Despite the enormous involvement of imaging tools in medicine, a focused physical examination still plays a pivotal role in all medical fields. During and after taking history, a detailed inspection and examination of the patient will direct to further key diagnostic tools. A wealth of information can be gained from examining the hands. This part of the examination, especially the examination of the nails, is often neglected, although it is simple to notice if the hands are warm and well perfused and to examine the color of the nails. This short case report describes a patient with different systemic diseases which were diagnosed based on patient’s nail changes. The early recognition of this nail abnormality led to earlier treatment.

Case presentation:

An 85-year old gentleman with a history of hypertension, hyperlipidemia, and tobacco use presented to the geriatric clinic with a history of craving ice chips for several months and a twenty-pound weight loss over the previous six months. He denied any noticeable change in stool habits, hematemesis, abdominal pain, or vomiting. He did not use alcohol and had smoked cigarettes for the past 60 years. His medications were: Lisinopril 5 mg daily, Aspirin 81mg daily, and Hydrochlorothiazide 12.5 mg daily. He was compliant with his medications. On examination, he was a thin and cachectic. His vitals were stable. There was no noticeable jaundice. His lungs were clear and heart exam was unremarkable. His abdominal exam didn’t reveal any palpable masses but revealed an enlarged liver. There was no palpable lymphadenopathy. Lungs were clear and cardiac exam was unremarkable.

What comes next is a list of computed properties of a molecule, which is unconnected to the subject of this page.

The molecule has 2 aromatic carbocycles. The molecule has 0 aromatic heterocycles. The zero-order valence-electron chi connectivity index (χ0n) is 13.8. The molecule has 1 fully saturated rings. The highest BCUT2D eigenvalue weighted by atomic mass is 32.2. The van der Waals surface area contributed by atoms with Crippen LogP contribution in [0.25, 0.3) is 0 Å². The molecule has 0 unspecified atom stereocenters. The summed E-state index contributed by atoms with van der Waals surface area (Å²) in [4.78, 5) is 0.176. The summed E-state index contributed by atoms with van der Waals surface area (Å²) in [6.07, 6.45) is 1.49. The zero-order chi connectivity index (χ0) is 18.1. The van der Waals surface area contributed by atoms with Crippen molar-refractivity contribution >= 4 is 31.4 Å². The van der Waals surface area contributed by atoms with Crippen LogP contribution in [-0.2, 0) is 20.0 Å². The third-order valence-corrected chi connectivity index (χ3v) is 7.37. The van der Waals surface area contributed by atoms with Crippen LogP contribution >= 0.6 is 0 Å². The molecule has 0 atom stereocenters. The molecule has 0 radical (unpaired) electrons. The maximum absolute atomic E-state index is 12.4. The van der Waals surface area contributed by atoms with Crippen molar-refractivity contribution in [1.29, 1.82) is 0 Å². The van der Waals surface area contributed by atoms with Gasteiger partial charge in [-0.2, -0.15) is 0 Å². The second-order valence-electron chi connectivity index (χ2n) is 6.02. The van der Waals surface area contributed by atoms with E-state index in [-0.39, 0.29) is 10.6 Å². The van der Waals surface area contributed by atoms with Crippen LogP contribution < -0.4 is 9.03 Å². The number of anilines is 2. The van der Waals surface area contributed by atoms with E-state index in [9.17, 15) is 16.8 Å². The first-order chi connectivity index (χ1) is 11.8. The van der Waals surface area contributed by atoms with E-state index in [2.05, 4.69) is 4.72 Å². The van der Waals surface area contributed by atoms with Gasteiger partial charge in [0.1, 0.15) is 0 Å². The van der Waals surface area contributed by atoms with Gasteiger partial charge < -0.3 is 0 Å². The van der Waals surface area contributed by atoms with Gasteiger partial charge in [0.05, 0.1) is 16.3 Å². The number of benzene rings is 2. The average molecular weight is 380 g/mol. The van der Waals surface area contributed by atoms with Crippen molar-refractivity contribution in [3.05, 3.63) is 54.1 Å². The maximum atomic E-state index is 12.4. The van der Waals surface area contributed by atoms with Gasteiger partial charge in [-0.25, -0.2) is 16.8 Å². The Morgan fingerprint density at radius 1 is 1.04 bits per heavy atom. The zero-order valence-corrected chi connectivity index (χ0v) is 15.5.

His nails revealed spooning, evidence of nicotine staining and changes consistent with Terry’s nails. His labs showed normal chemistries and urinalysis. TSH and vitamin B12 levels were normal. He had a microcytic anemia, hemoglobin of 9 g/dl.

This patient was admitted and by CT colonoscopy, diagnosed with colon cancer with metastasis to the liver. He and his family elected for him to receive hospice care. His Terry’s nail changes were consistent with hepatic disease. These are usually seen with cirrhosis but in this case we felt these changes were the result of hepatic metastasis. His nails also revealed spooning consistent with an iron deficiency anemia as well as nicotine staining on the second and third finger nails.  Based only on this gentleman’s history and nail changes as described, colon cancer with liver metastasis was a leading diagnosis before getting any diagnostic studies. Subsequent CT colonoscopy confirmed this diagnosis. To our knowledge, this is the first case of association of Terry’s nails with hepatic metastasis without hepatic cirrhosis.


Terry’s nails were first described by the British physician Richard Terry, who investigated this nail-bed abnormality in 82 of 100 consecutive patients with hepatic cirrhosis. The biochemical circumstances leading to Terry’s nails are usually related to the underlying disease and not causally associated to the nail disorder.  Other disorders that have been associated with Terry’s nails include: diabetes and tuberculosis.


In this age of growing technology getting back to the bedside and taking the time to listen, as well as look for subtle but important physical exam findings, still remains an important art and skill which should not be overlooked. Nail changes are easy to observe and often are associated with important clues to underlying systemic illness in older patients. This case report emphasizes Sir William Osler’s quote that ” every patient you see is a lesson in much more than the malady from which he suffers.” This poster will show pictures of this gentleman’s hands and nail findings as well as other diagnostic nail changes in systemic disease.

Congratulations to the GAFP 2016 Research Poster Winners!  We wish them continued success in their research efforts!